According to many studies, academics consistently express doubts about whether Wikipedia’s crowdsourcing approach to knowledge production can really outperform the traditional peer-review model of the academy. Education specialist Henk Eijkman observes that a primary reason for these reservations about Wikipedia is philosophy of knowledge based on the control and management of intellectual capital. He notes that many academics who resist the use of Wikipedia in the classroom or in their scholarship do so because they view Wikipedia as threatening to the traditional (gate-controlled) model for producing knowledge. This perception holds despite the fact that numerous peer-reviewed studies, such as “Reliability on Wikipedia” have pointed out that many Wikipedia articles are at a level of quality similar to peer-reviewed encyclopedia articles.
Would you be interested to know how to write multiple-choice questions based on the Revised Bloom's Taxonomy? At the following article you will find 5 Tips to Write a Multiple-Choice Test Based on The Revised Bloom's Taxonomy.
By, Camille Gamboa, PR, SAGE US - Follow @CamilleGamboa While it may have taken some time for many in academe to take seriously the informal, unpredictable, and undiscriminating world of social media, sites like Twitter, Facebook, WordPress, Tumblr,...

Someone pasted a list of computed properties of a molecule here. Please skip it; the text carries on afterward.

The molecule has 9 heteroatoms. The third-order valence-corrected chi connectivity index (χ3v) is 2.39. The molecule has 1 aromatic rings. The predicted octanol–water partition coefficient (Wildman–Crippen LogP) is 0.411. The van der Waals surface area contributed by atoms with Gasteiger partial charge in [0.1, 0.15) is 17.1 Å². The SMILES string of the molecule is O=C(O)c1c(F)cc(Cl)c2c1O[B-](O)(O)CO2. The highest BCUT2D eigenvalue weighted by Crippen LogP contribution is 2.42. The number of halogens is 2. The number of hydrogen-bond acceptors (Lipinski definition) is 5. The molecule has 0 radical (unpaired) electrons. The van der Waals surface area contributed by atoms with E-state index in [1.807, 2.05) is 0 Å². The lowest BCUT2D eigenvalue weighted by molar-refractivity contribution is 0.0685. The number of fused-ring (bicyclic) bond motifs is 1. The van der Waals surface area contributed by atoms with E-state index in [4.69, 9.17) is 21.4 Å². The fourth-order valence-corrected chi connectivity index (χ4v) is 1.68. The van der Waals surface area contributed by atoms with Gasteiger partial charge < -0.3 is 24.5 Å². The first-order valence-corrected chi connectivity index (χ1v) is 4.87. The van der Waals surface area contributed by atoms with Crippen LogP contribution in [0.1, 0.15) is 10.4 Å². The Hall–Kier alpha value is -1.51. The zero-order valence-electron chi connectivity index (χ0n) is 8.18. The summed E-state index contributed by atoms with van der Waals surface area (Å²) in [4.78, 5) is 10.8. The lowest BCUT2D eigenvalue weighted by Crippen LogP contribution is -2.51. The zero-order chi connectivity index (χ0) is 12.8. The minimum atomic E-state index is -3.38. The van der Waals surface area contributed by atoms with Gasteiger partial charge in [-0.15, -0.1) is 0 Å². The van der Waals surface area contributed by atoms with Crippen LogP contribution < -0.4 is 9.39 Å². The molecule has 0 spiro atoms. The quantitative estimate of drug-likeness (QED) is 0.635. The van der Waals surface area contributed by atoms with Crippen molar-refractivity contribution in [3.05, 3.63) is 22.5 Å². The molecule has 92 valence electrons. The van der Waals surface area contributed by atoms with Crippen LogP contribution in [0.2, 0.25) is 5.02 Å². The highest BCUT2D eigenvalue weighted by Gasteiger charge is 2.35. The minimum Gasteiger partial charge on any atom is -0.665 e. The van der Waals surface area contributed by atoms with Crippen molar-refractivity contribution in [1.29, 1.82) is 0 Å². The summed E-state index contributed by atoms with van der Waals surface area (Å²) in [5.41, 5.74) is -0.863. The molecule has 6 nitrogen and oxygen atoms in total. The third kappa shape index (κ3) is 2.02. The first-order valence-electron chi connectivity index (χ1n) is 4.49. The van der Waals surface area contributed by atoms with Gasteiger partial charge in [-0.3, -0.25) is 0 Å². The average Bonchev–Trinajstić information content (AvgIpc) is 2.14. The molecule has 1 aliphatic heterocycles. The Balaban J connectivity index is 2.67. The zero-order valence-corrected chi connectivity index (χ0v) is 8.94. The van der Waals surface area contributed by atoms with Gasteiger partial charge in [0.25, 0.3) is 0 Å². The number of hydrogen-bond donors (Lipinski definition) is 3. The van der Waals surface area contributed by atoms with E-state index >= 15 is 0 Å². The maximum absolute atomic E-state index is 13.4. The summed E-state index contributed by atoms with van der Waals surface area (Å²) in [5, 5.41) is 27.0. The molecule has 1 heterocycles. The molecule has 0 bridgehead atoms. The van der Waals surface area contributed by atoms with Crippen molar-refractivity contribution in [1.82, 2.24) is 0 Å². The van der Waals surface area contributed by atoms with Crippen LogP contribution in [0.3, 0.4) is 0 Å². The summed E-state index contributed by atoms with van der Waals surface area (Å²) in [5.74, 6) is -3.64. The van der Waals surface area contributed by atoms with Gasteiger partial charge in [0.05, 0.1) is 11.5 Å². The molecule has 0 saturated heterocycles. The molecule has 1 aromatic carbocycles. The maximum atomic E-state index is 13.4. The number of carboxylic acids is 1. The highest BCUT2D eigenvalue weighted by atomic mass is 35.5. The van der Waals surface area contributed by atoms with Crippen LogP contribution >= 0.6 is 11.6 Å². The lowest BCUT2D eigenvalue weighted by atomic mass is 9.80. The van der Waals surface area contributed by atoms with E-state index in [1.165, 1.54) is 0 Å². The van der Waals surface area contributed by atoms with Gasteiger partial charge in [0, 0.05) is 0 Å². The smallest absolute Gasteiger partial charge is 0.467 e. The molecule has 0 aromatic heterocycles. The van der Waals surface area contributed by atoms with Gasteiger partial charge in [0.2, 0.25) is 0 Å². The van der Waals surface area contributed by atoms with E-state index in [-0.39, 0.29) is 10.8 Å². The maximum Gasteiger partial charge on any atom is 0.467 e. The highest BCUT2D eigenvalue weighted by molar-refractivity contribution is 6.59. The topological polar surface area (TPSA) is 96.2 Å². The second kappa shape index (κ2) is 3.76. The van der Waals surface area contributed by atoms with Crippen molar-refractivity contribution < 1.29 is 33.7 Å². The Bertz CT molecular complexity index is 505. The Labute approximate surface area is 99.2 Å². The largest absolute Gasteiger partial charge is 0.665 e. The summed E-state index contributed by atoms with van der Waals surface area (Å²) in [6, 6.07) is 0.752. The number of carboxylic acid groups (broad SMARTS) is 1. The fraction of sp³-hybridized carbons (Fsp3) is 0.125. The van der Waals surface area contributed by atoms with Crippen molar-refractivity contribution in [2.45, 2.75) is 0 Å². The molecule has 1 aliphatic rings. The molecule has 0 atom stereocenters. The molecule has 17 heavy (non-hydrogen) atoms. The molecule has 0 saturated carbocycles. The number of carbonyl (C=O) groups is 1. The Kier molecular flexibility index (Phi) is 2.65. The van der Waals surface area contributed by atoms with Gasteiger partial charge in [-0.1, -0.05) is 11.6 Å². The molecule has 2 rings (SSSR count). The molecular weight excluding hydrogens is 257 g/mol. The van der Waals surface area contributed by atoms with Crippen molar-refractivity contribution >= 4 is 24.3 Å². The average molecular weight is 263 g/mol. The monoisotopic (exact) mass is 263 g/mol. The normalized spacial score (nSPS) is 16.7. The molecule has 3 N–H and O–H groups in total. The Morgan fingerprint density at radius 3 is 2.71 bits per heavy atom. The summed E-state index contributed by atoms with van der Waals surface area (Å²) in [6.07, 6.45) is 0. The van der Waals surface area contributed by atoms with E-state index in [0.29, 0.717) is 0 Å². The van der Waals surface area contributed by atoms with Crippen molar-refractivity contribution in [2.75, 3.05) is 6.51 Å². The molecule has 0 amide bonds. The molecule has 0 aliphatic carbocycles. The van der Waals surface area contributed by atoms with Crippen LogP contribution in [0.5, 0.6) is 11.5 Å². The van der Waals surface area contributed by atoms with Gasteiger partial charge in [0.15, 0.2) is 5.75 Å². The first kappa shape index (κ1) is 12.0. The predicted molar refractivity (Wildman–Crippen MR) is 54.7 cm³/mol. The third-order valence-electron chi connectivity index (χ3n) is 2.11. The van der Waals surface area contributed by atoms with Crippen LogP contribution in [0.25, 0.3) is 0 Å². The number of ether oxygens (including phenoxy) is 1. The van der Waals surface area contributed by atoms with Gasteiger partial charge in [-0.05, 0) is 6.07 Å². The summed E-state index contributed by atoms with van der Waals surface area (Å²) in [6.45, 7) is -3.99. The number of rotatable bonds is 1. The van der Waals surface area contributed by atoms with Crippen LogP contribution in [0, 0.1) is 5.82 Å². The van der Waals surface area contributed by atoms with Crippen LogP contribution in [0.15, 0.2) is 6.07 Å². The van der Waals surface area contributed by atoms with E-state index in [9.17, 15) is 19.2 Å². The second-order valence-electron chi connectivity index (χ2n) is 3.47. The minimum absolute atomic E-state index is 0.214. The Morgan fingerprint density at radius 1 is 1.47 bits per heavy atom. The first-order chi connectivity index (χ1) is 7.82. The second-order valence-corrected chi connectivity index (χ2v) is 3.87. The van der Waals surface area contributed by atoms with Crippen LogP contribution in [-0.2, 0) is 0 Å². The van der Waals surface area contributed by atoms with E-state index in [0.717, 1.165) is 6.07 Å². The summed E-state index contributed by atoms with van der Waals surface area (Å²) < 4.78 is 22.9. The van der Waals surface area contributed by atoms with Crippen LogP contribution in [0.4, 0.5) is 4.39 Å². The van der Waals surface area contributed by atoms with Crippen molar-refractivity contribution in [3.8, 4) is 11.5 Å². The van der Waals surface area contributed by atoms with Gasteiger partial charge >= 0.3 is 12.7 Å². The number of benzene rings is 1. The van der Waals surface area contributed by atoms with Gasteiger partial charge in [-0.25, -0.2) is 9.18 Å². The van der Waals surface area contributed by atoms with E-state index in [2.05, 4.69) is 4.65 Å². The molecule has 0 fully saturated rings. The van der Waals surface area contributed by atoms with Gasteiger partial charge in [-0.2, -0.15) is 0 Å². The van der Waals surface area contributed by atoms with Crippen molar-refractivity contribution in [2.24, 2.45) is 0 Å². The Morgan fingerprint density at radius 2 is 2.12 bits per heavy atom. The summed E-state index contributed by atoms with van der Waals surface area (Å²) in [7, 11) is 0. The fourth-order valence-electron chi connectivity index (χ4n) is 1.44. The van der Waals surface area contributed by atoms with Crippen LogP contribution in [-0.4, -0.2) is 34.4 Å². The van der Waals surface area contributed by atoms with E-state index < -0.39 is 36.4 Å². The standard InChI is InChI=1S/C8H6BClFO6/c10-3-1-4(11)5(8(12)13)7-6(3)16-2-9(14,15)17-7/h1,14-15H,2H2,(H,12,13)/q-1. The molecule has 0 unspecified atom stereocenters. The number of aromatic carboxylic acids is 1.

Through the course of our “summer school” here at Techfaster we’ve met plenty of tech savvy educators. From ISTE in early July to the NAESP show and Campus Tech that wrapped up this week, teachers, administrators and education enthusiasts were learning, sharing, and networking with each other. These are definitely the tech savvy teacher type, and that’s validated in the infographic below from Daily Genius. But just because you spent part of the summer at EdTech conferences doesn’t necessarily mean you are a tech savvy teacher. Of course the reverse is true as well, maybe you had family events and your own kids to tend to during the summer. Are you a tech savvy teacher? A strong indicator would be that you’re even reading this article here at techfaster.com. Are you keeping your students, parents, fellow teachers and administrators up to date with the goings on in your classroom with your own blog? That’s a good sign you’re a tech savvy teacher. Just think about what the communication you can have with a blog, would have been like in the days of the ditto machine? You would have to plan out your thoughts, outline them, create a ditto original, print them, pass them out to students, and just pray they didn’t end up on the floor of the school bus. Are you networking with other teachers you’ve never met on Twitter, Facebook, Pinterest or a knowledge sharing educational site? Are you regularly attending edtech chat or listening to podcasts? All of these are signs that you care about your own professional development, living in current times and caring about your students. YouTube, Twitter, SnapChat, Minecraft, Instagram, and Vine are all a part of your students lives. Facebook, Pinterest and email are all a part of your students’ parents’ lives. You’re almost too far behind if you’re not a “tech savvy” teacher. Check out the infographic below and see how you stack up.